Schwartz: The Long Island Ducks Are 20 And Still Going Strong

On the night of April 28, 2000, more than 6,000 excited and curious fans packed into what was then called EAB Park in Central Islip on Long Island to witness history. On that night, the Long Island Ducks played their first home game at the beautiful ballpark that is now named Bethpage Ballpark. Twenty years later, the Ducks are still going strong and getting ready for a milestone season that has created a reflective and historic feeling.

And that’s just from the man who brought professional baseball to Long Island.

“Twenty years has gone really fast,” said Frank Boulton, the Ducks Founder/CEO and the Founder of the Atlantic League. “At some time during this year, we’ll welcome our eight millionth fan.”

Eight million fans for minor league baseball on Long Island. That’s incredible to think of because when the Ducks started there were many who thought it would just be a fad and not have staying power. But what the Ducks have done over twenty years is provide families and all fans with affordable sports entertainment in a fun atmosphere.

The fun continues next Friday May 3rd when they Ducks play their 20th home opener at Bethpage Ballpark as they welcome to the York Revolution to Central Islip. Former Mets star Wally Backman is the Ducks’ new manager this season and that night the first 1,500 fans will receive a Wally Backman bobblehead. Over the course of twenty years, the Ducks have given out items like bobbleheads, baseballs, t-shirts, bags, and quackers to go along with the great baseball on the field.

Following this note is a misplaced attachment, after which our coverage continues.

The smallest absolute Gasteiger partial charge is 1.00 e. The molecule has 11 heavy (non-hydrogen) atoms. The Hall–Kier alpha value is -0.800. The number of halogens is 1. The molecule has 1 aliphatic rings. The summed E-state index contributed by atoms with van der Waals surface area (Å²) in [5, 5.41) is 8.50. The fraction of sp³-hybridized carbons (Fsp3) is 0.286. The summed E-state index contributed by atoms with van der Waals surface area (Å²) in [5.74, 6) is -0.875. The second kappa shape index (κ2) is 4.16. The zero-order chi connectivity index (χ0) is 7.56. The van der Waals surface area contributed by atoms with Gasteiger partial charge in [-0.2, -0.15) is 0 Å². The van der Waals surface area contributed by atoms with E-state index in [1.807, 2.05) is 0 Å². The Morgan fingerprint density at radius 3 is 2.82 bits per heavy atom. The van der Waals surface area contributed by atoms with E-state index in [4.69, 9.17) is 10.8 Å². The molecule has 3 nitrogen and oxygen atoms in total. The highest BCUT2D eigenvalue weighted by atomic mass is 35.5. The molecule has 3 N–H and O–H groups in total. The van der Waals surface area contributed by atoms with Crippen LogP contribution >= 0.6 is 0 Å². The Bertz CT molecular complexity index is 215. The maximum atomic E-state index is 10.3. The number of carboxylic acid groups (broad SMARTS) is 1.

Sure there’s Major League Baseball and affiliated Minor League Baseball close by as well as the other professional sports teams in the area, but the Long Island Ducks have truly become an institution because so many fans continue to flock (no pun intended) to the ballpark. Along the way, the Ducks have won three Atlantic League Championships and they’ve created twenty years of memories that will last a lifetime.

It’s a real New York bargain…on Long Island!

“We’ve been true to our mission,” said Boulton. “We still don’t charge for parking when parking is at a premium everywhere. We’ve always tried to price up against the movies. I’ve always said that our popcorn is better. It’s still about Mom, Dad, Billy and Susan, Grandma and Grandpa. It will always be that way as long as I’m owning and operating the Ducks.”

Boulton has been involved in minor league baseball for thirty years and the last twenty with the Ducks. He’s owned teams with Major League affiliations including a Yankee club that he once tried to move from Albany to Long Island but it didn’t work out. His dream of bringing minor league baseball to Long Island never wavered so he created the Atlantic League and teamed up with former Mets player and manager Buddy Harrelson to make the Ducks a reality.

Twenty years later, the Ducks are still flourishing and the fans continue to have a great time connecting to the franchise.

“That’s really special because everybody on our staff and people who have invested their lives in this from Frank and Buddy on down…it means everything to us to have that kind of reaction from fans,” said President and General Manager Michael Pfaff. “To know that people still get a lot of joy coming out to the ballpark experiencing the entertainment that we work hard to put on is gratifying.

The Ducks have been a hit with fans of all ages. I was at that first game in 2000 as a single guy with some friends having a great night at the ballpark. Today, I’m even more excited to go to Ducks games because now I get to take my family to the ballpark. My wife Sheryl and I never have to twist the arms of our sons Bradley (13) and Jared (8) because it’s always a fun experience to go to a game.